MSc by Research Entomology -
How You'll Learn
Programme Director: Dr Graham Holloway(firstname.lastname@example.org)
A partnership between the University of Reading, Watkins and Doncaster (entomological suppliers) and the British Entomological and Natural History Society
Full-time 12 months
The MSc Entomology by Research is a new and exciting venture. We have decades of experience in Biological Sciences at Reading University at running successful MSc programmes. Couple that with several expert in-house entomologists and a natural outcome is to offer an MSc by Research in Entomology. We have worked to ensure that the programme is very flexible giving the opportunity for students to design how they use their time around, and to complement, modular work. We appreciate that students might need to find PT employment to supplement their income during the MSc period and the programme has been designed to facilitate this.
The Masters is 'by research' and our aspiration is that every student will leave finish the course with at least one manuscript submitted, in press or published. We have a very good track record publishing student work and a publication forms a very significant addition to a student's CV. Published work indicates that the student understands and is able to carry out the scientific process; its very important. The MSc is practically orientated hence the partnership between us, Watkins and Doncaster and the British Entomological and Natural History Society to deliver an MSc with a unique approach to learning entomology. Watkins and Doncaster, established in 1874, is the leading supplier of entomological equipment in the UK. On arrival every student will receive a Watkins and Doncaster entomology starter pack valued at £200 containing forceps, pins, cards, boxes etc., in short everything you need to start collecting and studying insects. The British Entomological and Natural History Society was established in 1872. They own the Pelham-Clinton Building at Dinton Pastures just a few miles from the university. The Pelham-Clinton Building houses a magnificent collection of insects, including Joy's original collection from the 1930s, and a library containing entomology texts plus a wide variety of entomological journals. Every student following this MSc programme will also be issued with membership of BENHS providing access to the Pelham-Clinton Building. With all of the expertise and facilities that we have at our disposal, this Masters programme will maximise your chances of developing a career in entomology.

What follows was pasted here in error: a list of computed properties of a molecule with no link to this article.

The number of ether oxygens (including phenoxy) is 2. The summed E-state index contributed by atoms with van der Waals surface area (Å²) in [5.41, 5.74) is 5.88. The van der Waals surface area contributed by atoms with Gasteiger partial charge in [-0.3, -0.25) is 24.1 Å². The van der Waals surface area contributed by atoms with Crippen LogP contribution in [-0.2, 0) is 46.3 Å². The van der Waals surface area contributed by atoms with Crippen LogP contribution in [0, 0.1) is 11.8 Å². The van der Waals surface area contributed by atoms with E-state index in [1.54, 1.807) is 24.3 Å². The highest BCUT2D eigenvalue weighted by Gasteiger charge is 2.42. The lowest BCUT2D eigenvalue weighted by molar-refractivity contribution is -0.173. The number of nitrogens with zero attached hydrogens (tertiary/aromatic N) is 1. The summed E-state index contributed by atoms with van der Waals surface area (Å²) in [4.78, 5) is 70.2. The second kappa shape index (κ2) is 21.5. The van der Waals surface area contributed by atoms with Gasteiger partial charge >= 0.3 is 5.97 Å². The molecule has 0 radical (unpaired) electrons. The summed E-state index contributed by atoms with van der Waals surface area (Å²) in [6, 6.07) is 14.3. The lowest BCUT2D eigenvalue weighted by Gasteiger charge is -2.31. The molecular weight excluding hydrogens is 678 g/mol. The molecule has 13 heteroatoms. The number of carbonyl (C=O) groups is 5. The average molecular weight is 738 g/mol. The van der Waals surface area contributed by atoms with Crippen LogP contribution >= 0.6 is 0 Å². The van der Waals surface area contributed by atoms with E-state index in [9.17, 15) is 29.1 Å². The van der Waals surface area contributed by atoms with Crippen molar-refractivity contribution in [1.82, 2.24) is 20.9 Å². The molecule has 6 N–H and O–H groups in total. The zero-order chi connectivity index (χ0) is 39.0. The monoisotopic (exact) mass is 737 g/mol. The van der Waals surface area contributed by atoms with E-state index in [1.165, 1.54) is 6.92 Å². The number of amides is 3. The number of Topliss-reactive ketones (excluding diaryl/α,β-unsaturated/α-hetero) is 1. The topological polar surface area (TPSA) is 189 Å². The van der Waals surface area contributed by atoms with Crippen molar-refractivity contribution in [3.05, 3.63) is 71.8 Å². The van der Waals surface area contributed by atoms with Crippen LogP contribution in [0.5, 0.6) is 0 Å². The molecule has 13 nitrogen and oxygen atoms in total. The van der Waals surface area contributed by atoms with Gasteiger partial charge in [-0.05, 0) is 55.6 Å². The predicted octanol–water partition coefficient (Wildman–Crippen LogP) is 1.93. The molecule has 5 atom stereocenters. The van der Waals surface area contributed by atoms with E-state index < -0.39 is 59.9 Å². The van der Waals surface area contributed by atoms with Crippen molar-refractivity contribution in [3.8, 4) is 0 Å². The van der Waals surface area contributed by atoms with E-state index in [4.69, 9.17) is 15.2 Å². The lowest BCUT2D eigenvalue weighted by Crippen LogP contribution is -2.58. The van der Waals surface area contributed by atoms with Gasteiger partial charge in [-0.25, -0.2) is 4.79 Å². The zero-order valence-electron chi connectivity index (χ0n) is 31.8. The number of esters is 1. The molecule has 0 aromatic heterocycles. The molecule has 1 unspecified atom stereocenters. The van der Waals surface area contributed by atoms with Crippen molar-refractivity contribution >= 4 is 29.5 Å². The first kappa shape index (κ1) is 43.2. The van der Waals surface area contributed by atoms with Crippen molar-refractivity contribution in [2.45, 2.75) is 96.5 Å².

The MSc course at Reading
The course focusses on the skills required to enter employment as an entomologist. Practical work is hugely important as future employment is predicated largely on practical and analytical skills. There are no 'standard' lecture based modules. The taught component is given during the first two terms (October - March) of the academic year. There are 50 taught modules: one 20 credit module and three 10 credit modules. The 20 credit module is Quantitative Methods, an important subject for all students to develop their analytical skills and vital for one or both of the projects. Field trips run during the autumn term but time and money is not wasted on credit hungry residential field courses, rather targeted field work is carried out on a weekly basis. Sites are visited that enable student to collect insect specimens for staging and examining at a later date. Introduction to insect identification deals with the philosophy and skill of using keys for identification. Advanced Entomology is split across the two terms and helps students to develop the practical skills associated with handling, identifying and presenting insects for scientific study. We adopt a flexible approach to this module to allow us to tailor it to specific interests if required.
The entomology project runs across the autumn and spring terms. Students can develop their project in discussion with academics within the school. A wide variety of studies are available both within the school and with external bodies such as CEH Wallingford. The project could be field, laboratory or computer based, analysing an existing data set or data collected over the autumn months. In addition students are required to carry out a research project between the end of March and the beginning of September. Once again, there is great flexibility in the type of project that can be carried out or where the work is done.
Our modules have been designed and are run specifically for masters students; they are not available to undergraduates (or to any students from outside SBS). There are no written examinations. Continuous assessment work and theses are marked by both internal examiners and an external examiner. Successful candidates are awarded an MSc degree.
The Centre for Wildlife Assessment and Conservation
The Centre for Wildlife Assessment and Conservation (CWAC) is a facility that offers students the opportunity to explore the world of wildlife and its conservation. There are various web-based elements to CWAC, web pages, blog etc, but the main portal we use to bring issues to student attention and to access other parts of CWAC is a twitter site:Tweets by @CWACReading
CWAC is about wildlife and this is not the jurisdiction of any one University. Through CWAC we will also showcase examples of conservation research carried out by Reading students. Another role that CWAC plays is to encourage students to learn how to identify species and to submit their records to the national database. The species identification and recording work is carried out in the CWAC laboratory; a lab dedicated to students research work.